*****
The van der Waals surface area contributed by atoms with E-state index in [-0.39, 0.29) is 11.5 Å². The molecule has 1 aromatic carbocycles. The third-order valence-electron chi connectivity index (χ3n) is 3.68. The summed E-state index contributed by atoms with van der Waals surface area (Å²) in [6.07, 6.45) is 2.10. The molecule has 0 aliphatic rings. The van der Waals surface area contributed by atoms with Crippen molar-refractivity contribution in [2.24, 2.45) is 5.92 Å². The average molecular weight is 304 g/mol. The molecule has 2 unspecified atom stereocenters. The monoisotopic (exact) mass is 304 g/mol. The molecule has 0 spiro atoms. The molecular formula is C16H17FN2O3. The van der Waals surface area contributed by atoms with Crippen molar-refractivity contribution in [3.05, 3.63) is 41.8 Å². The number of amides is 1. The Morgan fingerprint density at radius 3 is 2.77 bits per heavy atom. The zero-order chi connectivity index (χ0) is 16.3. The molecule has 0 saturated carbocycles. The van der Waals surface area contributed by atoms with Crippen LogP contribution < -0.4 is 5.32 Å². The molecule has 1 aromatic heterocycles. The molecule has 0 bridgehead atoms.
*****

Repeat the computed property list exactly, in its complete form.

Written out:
The van der Waals surface area contributed by atoms with E-state index in [-0.39, 0.29) is 11.5 Å². The molecule has 1 aromatic carbocycles. The third-order valence-electron chi connectivity index (χ3n) is 3.68. The summed E-state index contributed by atoms with van der Waals surface area (Å²) in [6.07, 6.45) is 2.10. The molecule has 0 aliphatic rings. The van der Waals surface area contributed by atoms with Crippen molar-refractivity contribution in [2.24, 2.45) is 5.92 Å². The average molecular weight is 304 g/mol. The molecule has 2 unspecified atom stereocenters. The monoisotopic (exact) mass is 304 g/mol. The molecule has 0 spiro atoms. The molecular formula is C16H17FN2O3. The van der Waals surface area contributed by atoms with Crippen molar-refractivity contribution in [3.05, 3.63) is 41.8 Å². The number of amides is 1. The Morgan fingerprint density at radius 3 is 2.77 bits per heavy atom. The zero-order chi connectivity index (χ0) is 16.3. The molecule has 0 saturated carbocycles. The van der Waals surface area contributed by atoms with Crippen LogP contribution < -0.4 is 5.32 Å². The molecule has 1 aromatic heterocycles. The molecule has 0 bridgehead atoms.